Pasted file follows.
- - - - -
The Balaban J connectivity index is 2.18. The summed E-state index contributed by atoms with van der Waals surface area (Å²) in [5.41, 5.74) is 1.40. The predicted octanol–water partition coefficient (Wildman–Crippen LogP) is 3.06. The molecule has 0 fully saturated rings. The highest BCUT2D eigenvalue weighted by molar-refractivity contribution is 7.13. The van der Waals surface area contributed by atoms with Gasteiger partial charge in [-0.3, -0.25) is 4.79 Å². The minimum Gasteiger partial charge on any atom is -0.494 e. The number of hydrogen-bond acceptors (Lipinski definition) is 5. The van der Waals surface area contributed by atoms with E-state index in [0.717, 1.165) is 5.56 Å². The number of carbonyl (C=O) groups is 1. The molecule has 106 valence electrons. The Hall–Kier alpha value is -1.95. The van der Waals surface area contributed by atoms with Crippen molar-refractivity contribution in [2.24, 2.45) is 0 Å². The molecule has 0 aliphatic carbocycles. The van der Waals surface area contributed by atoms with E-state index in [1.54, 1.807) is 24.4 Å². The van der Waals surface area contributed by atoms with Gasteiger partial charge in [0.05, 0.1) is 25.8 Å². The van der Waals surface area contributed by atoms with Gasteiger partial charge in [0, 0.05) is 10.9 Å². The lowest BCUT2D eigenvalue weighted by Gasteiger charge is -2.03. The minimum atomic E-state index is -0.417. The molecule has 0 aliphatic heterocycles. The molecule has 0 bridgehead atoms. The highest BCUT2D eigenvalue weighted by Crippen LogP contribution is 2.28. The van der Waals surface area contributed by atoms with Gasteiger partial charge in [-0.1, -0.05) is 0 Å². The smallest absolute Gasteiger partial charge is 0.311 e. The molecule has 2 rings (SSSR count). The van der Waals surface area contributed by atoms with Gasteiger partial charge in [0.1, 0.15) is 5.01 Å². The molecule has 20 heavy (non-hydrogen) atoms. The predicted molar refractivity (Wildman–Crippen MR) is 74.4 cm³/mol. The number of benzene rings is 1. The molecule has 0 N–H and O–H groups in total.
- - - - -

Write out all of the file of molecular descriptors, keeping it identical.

The Balaban J connectivity index is 2.18. The summed E-state index contributed by atoms with van der Waals surface area (Å²) in [5.41, 5.74) is 1.40. The predicted octanol–water partition coefficient (Wildman–Crippen LogP) is 3.06. The molecule has 0 fully saturated rings. The highest BCUT2D eigenvalue weighted by molar-refractivity contribution is 7.13. The van der Waals surface area contributed by atoms with Gasteiger partial charge in [-0.3, -0.25) is 4.79 Å². The minimum Gasteiger partial charge on any atom is -0.494 e. The number of hydrogen-bond acceptors (Lipinski definition) is 5. The van der Waals surface area contributed by atoms with E-state index in [0.717, 1.165) is 5.56 Å². The number of carbonyl (C=O) groups is 1. The molecule has 106 valence electrons. The Hall–Kier alpha value is -1.95. The van der Waals surface area contributed by atoms with Crippen molar-refractivity contribution in [2.24, 2.45) is 0 Å². The molecule has 0 aliphatic carbocycles. The van der Waals surface area contributed by atoms with E-state index in [1.54, 1.807) is 24.4 Å². The van der Waals surface area contributed by atoms with Gasteiger partial charge in [0.05, 0.1) is 25.8 Å². The van der Waals surface area contributed by atoms with Gasteiger partial charge in [0, 0.05) is 10.9 Å². The lowest BCUT2D eigenvalue weighted by Gasteiger charge is -2.03. The minimum atomic E-state index is -0.417. The molecule has 0 aliphatic heterocycles. The molecule has 0 bridgehead atoms. The highest BCUT2D eigenvalue weighted by Crippen LogP contribution is 2.28. The van der Waals surface area contributed by atoms with Gasteiger partial charge in [-0.1, -0.05) is 0 Å². The smallest absolute Gasteiger partial charge is 0.311 e. The molecule has 2 rings (SSSR count). The van der Waals surface area contributed by atoms with Gasteiger partial charge in [0.1, 0.15) is 5.01 Å². The molecule has 20 heavy (non-hydrogen) atoms. The predicted molar refractivity (Wildman–Crippen MR) is 74.4 cm³/mol. The number of benzene rings is 1. The molecule has 0 N–H and O–H groups in total.